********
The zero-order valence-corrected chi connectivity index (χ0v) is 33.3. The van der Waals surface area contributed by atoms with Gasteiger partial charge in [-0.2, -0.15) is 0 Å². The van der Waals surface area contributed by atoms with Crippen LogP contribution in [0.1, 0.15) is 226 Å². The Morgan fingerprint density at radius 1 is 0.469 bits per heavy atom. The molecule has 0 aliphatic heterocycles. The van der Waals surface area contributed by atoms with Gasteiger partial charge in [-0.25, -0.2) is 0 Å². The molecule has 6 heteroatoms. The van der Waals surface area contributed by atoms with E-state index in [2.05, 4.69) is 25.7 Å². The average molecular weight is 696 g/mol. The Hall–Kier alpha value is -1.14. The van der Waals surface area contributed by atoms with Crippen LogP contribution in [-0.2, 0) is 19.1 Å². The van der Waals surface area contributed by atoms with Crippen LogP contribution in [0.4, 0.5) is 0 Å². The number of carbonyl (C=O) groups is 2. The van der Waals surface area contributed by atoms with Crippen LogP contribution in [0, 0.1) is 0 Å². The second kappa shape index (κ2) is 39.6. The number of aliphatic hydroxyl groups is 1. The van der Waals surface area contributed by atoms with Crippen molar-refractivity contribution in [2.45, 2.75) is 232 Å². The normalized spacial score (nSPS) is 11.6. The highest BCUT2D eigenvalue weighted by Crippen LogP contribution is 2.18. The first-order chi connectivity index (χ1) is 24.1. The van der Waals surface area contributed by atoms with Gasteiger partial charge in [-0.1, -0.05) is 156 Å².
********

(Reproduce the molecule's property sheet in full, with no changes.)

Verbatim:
The zero-order valence-corrected chi connectivity index (χ0v) is 33.3. The van der Waals surface area contributed by atoms with Gasteiger partial charge in [-0.2, -0.15) is 0 Å². The van der Waals surface area contributed by atoms with Crippen LogP contribution in [0.1, 0.15) is 226 Å². The Morgan fingerprint density at radius 1 is 0.469 bits per heavy atom. The molecule has 0 aliphatic heterocycles. The van der Waals surface area contributed by atoms with Gasteiger partial charge in [-0.25, -0.2) is 0 Å². The molecule has 6 heteroatoms. The van der Waals surface area contributed by atoms with E-state index in [2.05, 4.69) is 25.7 Å². The average molecular weight is 696 g/mol. The Hall–Kier alpha value is -1.14. The van der Waals surface area contributed by atoms with Crippen LogP contribution in [-0.2, 0) is 19.1 Å². The van der Waals surface area contributed by atoms with Crippen LogP contribution in [0.4, 0.5) is 0 Å². The number of carbonyl (C=O) groups is 2. The van der Waals surface area contributed by atoms with Crippen LogP contribution in [0, 0.1) is 0 Å². The second kappa shape index (κ2) is 39.6. The number of aliphatic hydroxyl groups is 1. The van der Waals surface area contributed by atoms with Crippen molar-refractivity contribution in [2.45, 2.75) is 232 Å². The normalized spacial score (nSPS) is 11.6. The highest BCUT2D eigenvalue weighted by Crippen LogP contribution is 2.18. The first-order chi connectivity index (χ1) is 24.1. The van der Waals surface area contributed by atoms with Gasteiger partial charge in [-0.1, -0.05) is 156 Å².